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Mishpatim: Peace and Common SenseMishpatim: Peace and Common Sense
People wonder all the time, 'How do we possibly overcome the threat of radical Islam and and global terror?' The answer is surprisingly simple...

by Rabbi Lazer Brody

"One who strikes a man to death shall surely be put to death." (Exodus 21:12)

What brings one human being to kill another human being?

Rebbe Nachman of Breslev teaches that there is a type of lust where a person craves victory, strife and war. This lust comes from his blood that hasn't yet served Hashem. Each person must uproot this lust and pursue peace; this is accomplished through profuse Torah learning and prayer, for this way, a person merits peace.[1]

With Rebbe Nachman's above teaching in mind, we learn that the words of Torah and prayer that we speak rectifies our blood and leads to peace. This is easy to understand, since the Torah teaches us that “the blood is the soul”.[2] Speech is also an aspect of the soul, for King Solomon said, “My soul left me as He spoke.”[3] The pinnacle of quality speech is that which is utilized in Torah learning and in prayer, for it has the ability of mobilizing all the powers of the soul not only on a spiritual level but on a physiological level as well, for it activates all of a person's blood in the service of Hashem. As such, when a person prays and learns Torah, he is not left with any blood that hasn't yet served Hashem. His lust for victory, strife and war leaves him. In steading of pursuing a prospective victim, he pursues peace.

According to the above principle, a person can evaluate the effectiveness of his own praying and Torah learning. If he prays and learns Torah all day long, but still has the urge to win every argument with his learning partner or to quarrel with his wife and to defeat her too, then it's a clear sign that his prayers and Torah learning are weak, ineffective and maybe even worthless altogether. Since he hasn't corrected his spiritually-murky blood, he remains with his lust for victory. The lust within one's blood that hasn't yet been purified bring about the urge to spill other people's blood in varying degrees, from insulting a person in public to outright murder. The root is the same.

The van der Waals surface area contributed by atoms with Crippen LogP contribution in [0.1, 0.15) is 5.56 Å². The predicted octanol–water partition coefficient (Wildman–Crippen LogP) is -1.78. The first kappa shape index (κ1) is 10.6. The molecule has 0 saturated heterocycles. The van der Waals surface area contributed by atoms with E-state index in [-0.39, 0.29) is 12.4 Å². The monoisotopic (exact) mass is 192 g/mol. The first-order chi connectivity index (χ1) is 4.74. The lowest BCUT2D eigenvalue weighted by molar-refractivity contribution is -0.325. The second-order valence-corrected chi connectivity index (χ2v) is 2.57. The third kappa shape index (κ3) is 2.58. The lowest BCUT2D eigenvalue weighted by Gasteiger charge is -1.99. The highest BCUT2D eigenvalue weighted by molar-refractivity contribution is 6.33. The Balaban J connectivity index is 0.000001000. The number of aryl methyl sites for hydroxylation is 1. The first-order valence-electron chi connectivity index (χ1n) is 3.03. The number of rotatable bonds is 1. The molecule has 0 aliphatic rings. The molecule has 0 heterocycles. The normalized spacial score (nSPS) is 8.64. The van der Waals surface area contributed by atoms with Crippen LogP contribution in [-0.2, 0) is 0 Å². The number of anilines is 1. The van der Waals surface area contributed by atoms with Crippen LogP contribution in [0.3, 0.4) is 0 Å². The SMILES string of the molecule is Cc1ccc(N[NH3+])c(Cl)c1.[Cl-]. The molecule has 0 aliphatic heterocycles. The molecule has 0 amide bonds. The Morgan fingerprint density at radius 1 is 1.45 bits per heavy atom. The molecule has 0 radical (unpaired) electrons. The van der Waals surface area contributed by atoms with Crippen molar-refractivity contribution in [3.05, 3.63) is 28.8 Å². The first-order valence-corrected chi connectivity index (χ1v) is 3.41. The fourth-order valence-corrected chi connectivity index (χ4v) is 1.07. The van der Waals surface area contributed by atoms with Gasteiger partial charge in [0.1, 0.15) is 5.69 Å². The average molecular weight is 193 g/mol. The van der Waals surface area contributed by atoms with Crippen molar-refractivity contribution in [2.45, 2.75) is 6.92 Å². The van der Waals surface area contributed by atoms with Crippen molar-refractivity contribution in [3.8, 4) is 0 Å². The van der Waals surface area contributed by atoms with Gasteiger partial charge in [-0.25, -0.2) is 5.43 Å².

The Torah is life and peace, “For its ways are the ways of pleasantry and all its paths are peace.”[4] True Torah learning and prayer require common sense. The Gemara teaches that where there is no common sense, there is no peace.[5] The Gemara gives an interesting example in comparing several types of handicapped people's ability to marry; the Gemara says that two deaf people can live in peace, but not two insane people. The difference between them is common sense. Wherever there is no common sense, there is strife.

In effect, the power of Torah and prayer is much greater than the power of hate and strife. People wonder all the time, “How do we possibly overcome the threat of radical Islam and and global terror?” The answer is surprisingly simple. The Midrash says that when “Jacob sounds his voice, the hands of Esau cannot prevail.”[6] “The voice of Jacob” is the sound of Torah learning and prayer, that which not only rectifies an individual, but rectifies the entire world, for it overrides the force of evil, eradicates strife and bloodshed, and brings peace to the world.

[1] - Likutei Moharan I:75
[2] - Deuteronomy 12:23
[3] - Song of Songs 5:6
[4] - Proverbs 3:17
[5] - Yevamot 112b
[6] - Breishit Raba 65:20

Rabbi Lazer BrodyRabbi Lazer Brody was born in Washington, D.C. in 1949. After receiving his bachelor's degree in agriculture from the University of Maryland in 1970, he moved to Israel and joined the Israel Defense Forces regular army, and served in one of the elite special-forces units. He is a decorated combat veteran of two wars and numerous of counter-insurgence and anti-terrorist missions on both sides of Israel's borders.

Rabbi Brody is the English-language editor of Breslev Israel's highly popular English-language website at, and the founder and director of Emuna Outreach. Between Breslov Israel and Emuna Outreach, he devotes his time to spreading emuna and particularly the teachings of Rebbe Nachman of Breslev around the globe.

"Lazer Beams," Rabbi Brody's award-winning daily web journal, has been instrumental in helping tens of thousands of people around the globe find joy and fulfillment in their lives.


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